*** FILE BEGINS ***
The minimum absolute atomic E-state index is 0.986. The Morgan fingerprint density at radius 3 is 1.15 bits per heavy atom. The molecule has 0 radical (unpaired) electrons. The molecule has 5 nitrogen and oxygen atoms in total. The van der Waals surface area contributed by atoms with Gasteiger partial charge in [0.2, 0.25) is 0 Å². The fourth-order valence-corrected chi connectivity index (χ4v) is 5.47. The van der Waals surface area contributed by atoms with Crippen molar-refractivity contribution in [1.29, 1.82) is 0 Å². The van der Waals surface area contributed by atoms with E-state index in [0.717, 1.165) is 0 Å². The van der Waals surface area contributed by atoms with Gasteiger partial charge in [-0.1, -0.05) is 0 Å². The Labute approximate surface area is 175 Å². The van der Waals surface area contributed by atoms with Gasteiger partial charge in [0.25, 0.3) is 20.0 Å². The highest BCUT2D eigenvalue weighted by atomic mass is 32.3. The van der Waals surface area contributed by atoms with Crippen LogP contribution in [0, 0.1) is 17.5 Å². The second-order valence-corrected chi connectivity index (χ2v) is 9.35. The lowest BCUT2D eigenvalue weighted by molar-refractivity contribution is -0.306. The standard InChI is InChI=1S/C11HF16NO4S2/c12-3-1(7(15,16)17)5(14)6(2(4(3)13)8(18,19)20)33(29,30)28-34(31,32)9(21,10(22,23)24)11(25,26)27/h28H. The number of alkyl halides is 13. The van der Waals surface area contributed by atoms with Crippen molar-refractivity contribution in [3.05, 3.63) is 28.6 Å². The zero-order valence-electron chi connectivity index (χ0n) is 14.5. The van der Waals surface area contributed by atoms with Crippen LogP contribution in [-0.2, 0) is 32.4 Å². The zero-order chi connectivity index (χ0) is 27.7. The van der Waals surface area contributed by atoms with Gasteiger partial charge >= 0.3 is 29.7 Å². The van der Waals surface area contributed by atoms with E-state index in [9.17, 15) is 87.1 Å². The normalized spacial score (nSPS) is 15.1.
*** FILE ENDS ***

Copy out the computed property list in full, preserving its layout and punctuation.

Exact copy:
The minimum absolute atomic E-state index is 0.986. The Morgan fingerprint density at radius 3 is 1.15 bits per heavy atom. The molecule has 0 radical (unpaired) electrons. The molecule has 5 nitrogen and oxygen atoms in total. The van der Waals surface area contributed by atoms with Gasteiger partial charge in [0.2, 0.25) is 0 Å². The fourth-order valence-corrected chi connectivity index (χ4v) is 5.47. The van der Waals surface area contributed by atoms with Crippen molar-refractivity contribution in [1.29, 1.82) is 0 Å². The van der Waals surface area contributed by atoms with E-state index in [0.717, 1.165) is 0 Å². The van der Waals surface area contributed by atoms with Gasteiger partial charge in [-0.1, -0.05) is 0 Å². The Labute approximate surface area is 175 Å². The van der Waals surface area contributed by atoms with Gasteiger partial charge in [0.25, 0.3) is 20.0 Å². The highest BCUT2D eigenvalue weighted by atomic mass is 32.3. The van der Waals surface area contributed by atoms with Crippen LogP contribution in [0, 0.1) is 17.5 Å². The second-order valence-corrected chi connectivity index (χ2v) is 9.35. The lowest BCUT2D eigenvalue weighted by molar-refractivity contribution is -0.306. The standard InChI is InChI=1S/C11HF16NO4S2/c12-3-1(7(15,16)17)5(14)6(2(4(3)13)8(18,19)20)33(29,30)28-34(31,32)9(21,10(22,23)24)11(25,26)27/h28H. The number of alkyl halides is 13. The van der Waals surface area contributed by atoms with Crippen molar-refractivity contribution in [3.05, 3.63) is 28.6 Å². The zero-order valence-electron chi connectivity index (χ0n) is 14.5. The van der Waals surface area contributed by atoms with Crippen LogP contribution in [-0.2, 0) is 32.4 Å². The zero-order chi connectivity index (χ0) is 27.7. The van der Waals surface area contributed by atoms with Gasteiger partial charge >= 0.3 is 29.7 Å². The van der Waals surface area contributed by atoms with E-state index in [9.17, 15) is 87.1 Å². The normalized spacial score (nSPS) is 15.1.